SMEs slow on fast Internet take-up

Australian businesses are still hesitant to take up broadband Internet, according to statistics released Thursday by the Australian Bureau of Statistics (ABS).

The Business Use of Information Technology report found that, at the end of June 2004, 58 per cent of businesses were still using non-broadband Internet connections, compared to 41 per cent using broadband.

The report found broadband to be more prevalent in large businesses than in smaller ones -- 78 per cent of businesses with more than 100 employees used broadband compared to only 54 per cent of businesses employing between 20 and 99 people.

The most common reason cited by businesses for not using a broadband connection was a lack of perceived benefit to the business. This concern was followed by ongoing costs being too high, and broadband being unavailable in the business location.

Telecommunications analyst Paul Budde is not surprised that business is still not totally embracing broadband.

"There will always be laggers. That is why 90 per cent of small businesses fail," he said.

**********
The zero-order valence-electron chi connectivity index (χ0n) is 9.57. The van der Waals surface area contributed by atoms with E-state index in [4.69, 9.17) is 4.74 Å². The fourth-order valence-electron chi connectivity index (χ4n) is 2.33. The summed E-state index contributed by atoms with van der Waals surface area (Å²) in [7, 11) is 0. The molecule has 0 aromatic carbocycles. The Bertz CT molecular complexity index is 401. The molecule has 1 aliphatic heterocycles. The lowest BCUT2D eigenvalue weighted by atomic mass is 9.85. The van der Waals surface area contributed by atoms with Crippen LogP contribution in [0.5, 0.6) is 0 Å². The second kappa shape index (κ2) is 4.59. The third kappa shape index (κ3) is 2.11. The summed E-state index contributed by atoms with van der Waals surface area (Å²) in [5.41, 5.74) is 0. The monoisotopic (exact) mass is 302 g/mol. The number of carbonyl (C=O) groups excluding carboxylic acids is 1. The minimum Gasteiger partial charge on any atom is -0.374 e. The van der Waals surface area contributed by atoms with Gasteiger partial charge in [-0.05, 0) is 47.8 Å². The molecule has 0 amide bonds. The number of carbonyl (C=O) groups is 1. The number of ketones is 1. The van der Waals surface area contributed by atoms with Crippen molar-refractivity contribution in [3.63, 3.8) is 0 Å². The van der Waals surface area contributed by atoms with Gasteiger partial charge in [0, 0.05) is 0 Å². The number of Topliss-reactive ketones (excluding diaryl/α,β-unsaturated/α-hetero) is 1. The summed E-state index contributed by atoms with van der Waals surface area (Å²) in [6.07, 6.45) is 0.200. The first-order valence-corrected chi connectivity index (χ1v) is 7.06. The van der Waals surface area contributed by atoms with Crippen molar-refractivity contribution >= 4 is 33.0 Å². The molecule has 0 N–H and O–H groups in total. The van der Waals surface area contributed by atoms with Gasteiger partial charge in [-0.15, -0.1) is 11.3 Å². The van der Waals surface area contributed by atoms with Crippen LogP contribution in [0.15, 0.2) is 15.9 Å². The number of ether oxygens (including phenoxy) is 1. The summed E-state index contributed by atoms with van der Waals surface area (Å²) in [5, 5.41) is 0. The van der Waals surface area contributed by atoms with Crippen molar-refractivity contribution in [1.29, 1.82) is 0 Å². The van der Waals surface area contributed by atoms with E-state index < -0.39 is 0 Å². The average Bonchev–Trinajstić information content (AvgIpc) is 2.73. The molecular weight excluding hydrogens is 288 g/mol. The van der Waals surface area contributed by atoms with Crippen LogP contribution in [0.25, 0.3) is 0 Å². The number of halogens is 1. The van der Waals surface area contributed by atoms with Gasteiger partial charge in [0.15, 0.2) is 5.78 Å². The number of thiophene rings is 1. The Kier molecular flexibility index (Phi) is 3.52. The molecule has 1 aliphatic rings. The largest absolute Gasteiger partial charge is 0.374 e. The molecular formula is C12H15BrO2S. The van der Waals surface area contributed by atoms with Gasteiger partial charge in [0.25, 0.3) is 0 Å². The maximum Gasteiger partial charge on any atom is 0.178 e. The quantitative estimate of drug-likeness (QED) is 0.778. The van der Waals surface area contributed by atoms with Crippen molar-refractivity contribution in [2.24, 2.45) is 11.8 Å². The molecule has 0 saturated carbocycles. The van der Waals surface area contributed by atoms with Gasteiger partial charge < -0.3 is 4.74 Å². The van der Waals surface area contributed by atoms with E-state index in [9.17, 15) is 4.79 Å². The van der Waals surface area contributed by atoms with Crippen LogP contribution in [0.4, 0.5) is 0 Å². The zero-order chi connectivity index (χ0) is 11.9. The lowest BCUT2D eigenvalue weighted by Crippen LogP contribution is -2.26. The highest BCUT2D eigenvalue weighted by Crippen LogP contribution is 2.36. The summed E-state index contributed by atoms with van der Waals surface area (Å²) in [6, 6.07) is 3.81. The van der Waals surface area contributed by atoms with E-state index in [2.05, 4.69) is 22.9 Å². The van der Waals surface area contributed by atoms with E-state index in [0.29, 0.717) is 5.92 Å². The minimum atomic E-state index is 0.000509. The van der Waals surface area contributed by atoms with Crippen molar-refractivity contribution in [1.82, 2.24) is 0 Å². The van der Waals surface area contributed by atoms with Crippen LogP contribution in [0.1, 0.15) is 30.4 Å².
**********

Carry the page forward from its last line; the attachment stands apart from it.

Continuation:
Budde believes there is no excuse for any Australian business, regardless of size, to not be using broadband as a tool.

"At a minimum, it will deliver a 10 per cent increase in productivity. Even if you run a milk bar, having online ordering facilities to your wholesalers, and a tool to check competitive prices, should be sufficient to make you want to use broadband," he said.

Budde predicts that the next year will see a turnaround, so that by 2006, 80 per cent of businesses will be on broadband and only 20 per cent on dial-up connections.

Although broadband adoption is still a little lagging, the ABS report did note a growth in Internet commerce from the previous year, with Internet income up 37 per cent to $33 billion.

The ABS defines broadband as "always on" Internet faster than 256Kbps. Non-broadband connections include analog dial-up and Integrated Services Digital Network (ISDN).

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